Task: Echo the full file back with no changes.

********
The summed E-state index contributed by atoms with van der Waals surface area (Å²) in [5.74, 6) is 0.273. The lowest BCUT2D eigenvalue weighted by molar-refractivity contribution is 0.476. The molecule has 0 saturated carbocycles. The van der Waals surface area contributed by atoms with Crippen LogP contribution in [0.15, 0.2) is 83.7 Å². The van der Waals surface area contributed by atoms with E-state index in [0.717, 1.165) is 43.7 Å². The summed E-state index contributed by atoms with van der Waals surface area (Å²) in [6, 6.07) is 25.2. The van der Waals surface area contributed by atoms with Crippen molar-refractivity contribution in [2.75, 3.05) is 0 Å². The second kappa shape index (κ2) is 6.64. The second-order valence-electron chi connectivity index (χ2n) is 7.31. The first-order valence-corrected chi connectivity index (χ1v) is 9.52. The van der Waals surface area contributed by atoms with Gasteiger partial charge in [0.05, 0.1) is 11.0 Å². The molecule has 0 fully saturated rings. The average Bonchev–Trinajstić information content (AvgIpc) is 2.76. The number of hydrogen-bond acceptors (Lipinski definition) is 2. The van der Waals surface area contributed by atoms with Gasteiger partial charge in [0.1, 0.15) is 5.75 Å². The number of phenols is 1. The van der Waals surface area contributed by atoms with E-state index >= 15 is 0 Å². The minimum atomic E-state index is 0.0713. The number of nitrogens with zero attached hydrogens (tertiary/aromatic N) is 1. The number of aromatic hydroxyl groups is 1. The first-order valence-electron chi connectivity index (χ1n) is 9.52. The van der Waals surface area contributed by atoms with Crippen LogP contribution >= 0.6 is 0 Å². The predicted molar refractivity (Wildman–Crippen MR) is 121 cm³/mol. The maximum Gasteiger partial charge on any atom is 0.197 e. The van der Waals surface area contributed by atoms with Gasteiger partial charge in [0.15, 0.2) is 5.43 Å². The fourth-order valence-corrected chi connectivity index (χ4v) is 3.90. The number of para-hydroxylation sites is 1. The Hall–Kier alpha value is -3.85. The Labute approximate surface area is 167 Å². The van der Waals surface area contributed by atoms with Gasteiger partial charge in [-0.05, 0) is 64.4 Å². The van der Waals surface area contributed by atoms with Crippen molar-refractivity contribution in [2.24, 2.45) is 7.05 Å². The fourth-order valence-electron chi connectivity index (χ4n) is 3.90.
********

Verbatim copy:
The summed E-state index contributed by atoms with van der Waals surface area (Å²) in [5.74, 6) is 0.273. The lowest BCUT2D eigenvalue weighted by molar-refractivity contribution is 0.476. The molecule has 0 saturated carbocycles. The van der Waals surface area contributed by atoms with Crippen LogP contribution in [0.15, 0.2) is 83.7 Å². The van der Waals surface area contributed by atoms with E-state index in [0.717, 1.165) is 43.7 Å². The summed E-state index contributed by atoms with van der Waals surface area (Å²) in [6, 6.07) is 25.2. The van der Waals surface area contributed by atoms with Crippen molar-refractivity contribution in [2.75, 3.05) is 0 Å². The second kappa shape index (κ2) is 6.64. The second-order valence-electron chi connectivity index (χ2n) is 7.31. The first-order valence-corrected chi connectivity index (χ1v) is 9.52. The van der Waals surface area contributed by atoms with Gasteiger partial charge in [0.05, 0.1) is 11.0 Å². The molecule has 0 fully saturated rings. The average Bonchev–Trinajstić information content (AvgIpc) is 2.76. The number of hydrogen-bond acceptors (Lipinski definition) is 2. The van der Waals surface area contributed by atoms with Gasteiger partial charge in [0.1, 0.15) is 5.75 Å². The number of phenols is 1. The van der Waals surface area contributed by atoms with E-state index >= 15 is 0 Å². The minimum atomic E-state index is 0.0713. The number of nitrogens with zero attached hydrogens (tertiary/aromatic N) is 1. The number of aromatic hydroxyl groups is 1. The first-order valence-electron chi connectivity index (χ1n) is 9.52. The van der Waals surface area contributed by atoms with Crippen LogP contribution >= 0.6 is 0 Å². The predicted molar refractivity (Wildman–Crippen MR) is 121 cm³/mol. The maximum Gasteiger partial charge on any atom is 0.197 e. The van der Waals surface area contributed by atoms with Gasteiger partial charge in [0.15, 0.2) is 5.43 Å². The fourth-order valence-corrected chi connectivity index (χ4v) is 3.90. The number of para-hydroxylation sites is 1. The Hall–Kier alpha value is -3.85. The Labute approximate surface area is 167 Å². The van der Waals surface area contributed by atoms with Gasteiger partial charge in [-0.05, 0) is 64.4 Å². The van der Waals surface area contributed by atoms with Crippen molar-refractivity contribution in [2.24, 2.45) is 7.05 Å². The fourth-order valence-electron chi connectivity index (χ4n) is 3.90.